From JDSupra, Richard Reibstein discusses a recent case in which the appellate court said that the lower court must determine whether the drivers were employed in the interstate transportation industry and whether they actually engaged in interstate commerce to be able to decide if they were exempt from arbitration under the Federal Arbitration Act (FAA). Richard writes:
LAST MILE INDEPENDENT CONTRACTOR DELIVERY DRIVERS NOT EXEMPTED FROM ARBITRATION UNDER THE FAA. Florida last-mile delivery drivers may need to arbitrate their FLSA claims according to the U.S. Court of Appeals for the 11th Circuit, which reversed a federal district court’s order denying a motion to compel under the Federal Arbitration Act (FAA). Plaintiff, a Florida resident suing on behalf of himself and those similarly situated, is a driver/courier for U.S. Pack and, in that capacity, he used his personal vehicle to pick up from the company’s Florida warehouses car parts manufactured in and shipped from other states and countries. He then delivered the car parts to local retailers. Plaintiff sued the company and its related entities for overtime violations under the FLSA due to alleged misclassification of the last-mile drivers as independent contractors and not employees. The independent contractor agreement in question contained an arbitration clause, prompting the company to make a motion to compel arbitration under the FAA and Florida’s arbitration law.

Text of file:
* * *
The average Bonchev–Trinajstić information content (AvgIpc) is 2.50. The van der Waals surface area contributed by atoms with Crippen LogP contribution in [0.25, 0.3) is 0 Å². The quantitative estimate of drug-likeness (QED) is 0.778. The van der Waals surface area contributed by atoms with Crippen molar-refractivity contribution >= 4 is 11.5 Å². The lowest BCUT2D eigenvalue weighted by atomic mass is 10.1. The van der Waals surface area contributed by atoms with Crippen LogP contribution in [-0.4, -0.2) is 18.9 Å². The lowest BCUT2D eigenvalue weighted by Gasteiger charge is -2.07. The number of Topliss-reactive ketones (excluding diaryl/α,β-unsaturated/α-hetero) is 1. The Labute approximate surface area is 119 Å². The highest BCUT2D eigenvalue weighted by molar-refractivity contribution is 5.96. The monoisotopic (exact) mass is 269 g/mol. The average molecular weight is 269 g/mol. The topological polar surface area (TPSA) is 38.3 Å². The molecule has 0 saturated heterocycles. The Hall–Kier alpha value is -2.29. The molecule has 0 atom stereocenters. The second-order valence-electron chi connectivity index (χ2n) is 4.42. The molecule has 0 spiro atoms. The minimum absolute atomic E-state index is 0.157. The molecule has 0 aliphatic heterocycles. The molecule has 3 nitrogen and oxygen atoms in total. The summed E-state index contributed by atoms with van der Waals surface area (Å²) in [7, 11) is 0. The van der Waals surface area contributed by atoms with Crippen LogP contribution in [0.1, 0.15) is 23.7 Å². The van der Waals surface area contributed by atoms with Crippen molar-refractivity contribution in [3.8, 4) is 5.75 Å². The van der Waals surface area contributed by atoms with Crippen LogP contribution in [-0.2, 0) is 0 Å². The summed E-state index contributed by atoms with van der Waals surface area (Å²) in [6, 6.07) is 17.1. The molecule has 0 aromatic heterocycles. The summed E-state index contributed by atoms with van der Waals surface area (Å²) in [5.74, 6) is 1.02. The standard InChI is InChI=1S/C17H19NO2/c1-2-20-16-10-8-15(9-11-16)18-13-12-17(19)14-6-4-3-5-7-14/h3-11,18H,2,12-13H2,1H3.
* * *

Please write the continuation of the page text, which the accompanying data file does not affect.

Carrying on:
The district court denied the motion, concluding the drivers satisfied the interstate transportation worker exemption to the FAA because they “transported goods that had traveled in interstate commerce and the transportation of goods in interstate commerce was not incidental to their job….” On appeal, the drivers argued that the term “‘class of workers engaged in foreign or interstate commerce’ means that even if the class isn’t actually engaged in foreign or interstate commercial transportation itself, it is still exempt from arbitration so long as the goods and materials it delivers traveled in foreign or interstate commerce.” The 11th Circuit rejected that argument and reversed, concluding that the district court had misapplied the law because it focused on the movement of the goods and not the class of workers. The appeals court remanded the case for the district court to apply the proper test and determine whether the drivers are in a class of workers employed in the interstate transportation industry and whether the class actually engages in interstate commerce. Additionally, the court dismissed for lack of appellate jurisdiction the company’s appeal of the district court’s order denying the motion to compel arbitration under the Florida state arbitration law. Hamrick v. Partsfleet, LLC, No. 19-cv-13339 (11th Cir. June 22, 2021).